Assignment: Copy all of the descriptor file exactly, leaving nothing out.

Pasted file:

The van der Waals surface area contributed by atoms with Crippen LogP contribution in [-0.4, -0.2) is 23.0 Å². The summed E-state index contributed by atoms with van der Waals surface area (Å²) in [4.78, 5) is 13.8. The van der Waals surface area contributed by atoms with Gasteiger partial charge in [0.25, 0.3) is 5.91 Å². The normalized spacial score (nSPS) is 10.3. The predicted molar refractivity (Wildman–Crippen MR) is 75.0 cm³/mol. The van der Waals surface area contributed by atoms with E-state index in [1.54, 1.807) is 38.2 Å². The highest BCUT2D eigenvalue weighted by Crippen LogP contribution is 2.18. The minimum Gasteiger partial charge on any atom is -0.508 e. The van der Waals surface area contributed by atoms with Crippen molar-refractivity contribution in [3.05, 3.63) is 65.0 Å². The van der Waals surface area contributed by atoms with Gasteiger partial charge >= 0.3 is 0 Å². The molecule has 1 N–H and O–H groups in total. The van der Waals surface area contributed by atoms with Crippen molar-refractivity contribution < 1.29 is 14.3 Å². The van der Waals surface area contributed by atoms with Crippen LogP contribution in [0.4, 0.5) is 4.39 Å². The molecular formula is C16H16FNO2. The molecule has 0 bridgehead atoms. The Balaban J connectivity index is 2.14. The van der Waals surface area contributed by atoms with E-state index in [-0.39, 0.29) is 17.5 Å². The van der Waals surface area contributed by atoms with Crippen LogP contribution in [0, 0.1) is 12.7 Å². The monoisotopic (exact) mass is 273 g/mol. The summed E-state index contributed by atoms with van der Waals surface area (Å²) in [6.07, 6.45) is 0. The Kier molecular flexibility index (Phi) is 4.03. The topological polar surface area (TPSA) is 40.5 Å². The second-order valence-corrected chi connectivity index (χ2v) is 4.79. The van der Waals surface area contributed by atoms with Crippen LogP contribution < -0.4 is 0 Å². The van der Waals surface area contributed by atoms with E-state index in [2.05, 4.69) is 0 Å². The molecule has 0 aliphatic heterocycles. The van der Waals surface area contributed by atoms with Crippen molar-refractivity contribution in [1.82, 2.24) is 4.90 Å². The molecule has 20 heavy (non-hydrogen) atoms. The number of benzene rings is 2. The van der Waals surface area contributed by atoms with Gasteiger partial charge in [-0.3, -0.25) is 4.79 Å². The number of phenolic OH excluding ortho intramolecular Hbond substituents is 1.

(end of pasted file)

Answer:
The van der Waals surface area contributed by atoms with Crippen LogP contribution in [-0.4, -0.2) is 23.0 Å². The summed E-state index contributed by atoms with van der Waals surface area (Å²) in [4.78, 5) is 13.8. The van der Waals surface area contributed by atoms with Gasteiger partial charge in [0.25, 0.3) is 5.91 Å². The normalized spacial score (nSPS) is 10.3. The predicted molar refractivity (Wildman–Crippen MR) is 75.0 cm³/mol. The van der Waals surface area contributed by atoms with E-state index in [1.54, 1.807) is 38.2 Å². The highest BCUT2D eigenvalue weighted by Crippen LogP contribution is 2.18. The minimum Gasteiger partial charge on any atom is -0.508 e. The van der Waals surface area contributed by atoms with Crippen molar-refractivity contribution in [3.05, 3.63) is 65.0 Å². The van der Waals surface area contributed by atoms with Gasteiger partial charge >= 0.3 is 0 Å². The molecule has 1 N–H and O–H groups in total. The van der Waals surface area contributed by atoms with Crippen molar-refractivity contribution < 1.29 is 14.3 Å². The van der Waals surface area contributed by atoms with Crippen LogP contribution in [0.4, 0.5) is 4.39 Å². The molecular formula is C16H16FNO2. The molecule has 0 bridgehead atoms. The Balaban J connectivity index is 2.14. The van der Waals surface area contributed by atoms with E-state index in [-0.39, 0.29) is 17.5 Å². The van der Waals surface area contributed by atoms with Crippen LogP contribution in [0, 0.1) is 12.7 Å². The monoisotopic (exact) mass is 273 g/mol. The summed E-state index contributed by atoms with van der Waals surface area (Å²) in [6.07, 6.45) is 0. The Kier molecular flexibility index (Phi) is 4.03. The topological polar surface area (TPSA) is 40.5 Å². The second-order valence-corrected chi connectivity index (χ2v) is 4.79. The van der Waals surface area contributed by atoms with Crippen LogP contribution < -0.4 is 0 Å². The van der Waals surface area contributed by atoms with E-state index in [2.05, 4.69) is 0 Å². The molecule has 0 aliphatic heterocycles. The van der Waals surface area contributed by atoms with Crippen molar-refractivity contribution in [1.82, 2.24) is 4.90 Å². The molecule has 20 heavy (non-hydrogen) atoms. The number of benzene rings is 2. The van der Waals surface area contributed by atoms with Gasteiger partial charge in [-0.3, -0.25) is 4.79 Å². The number of phenolic OH excluding ortho intramolecular Hbond substituents is 1.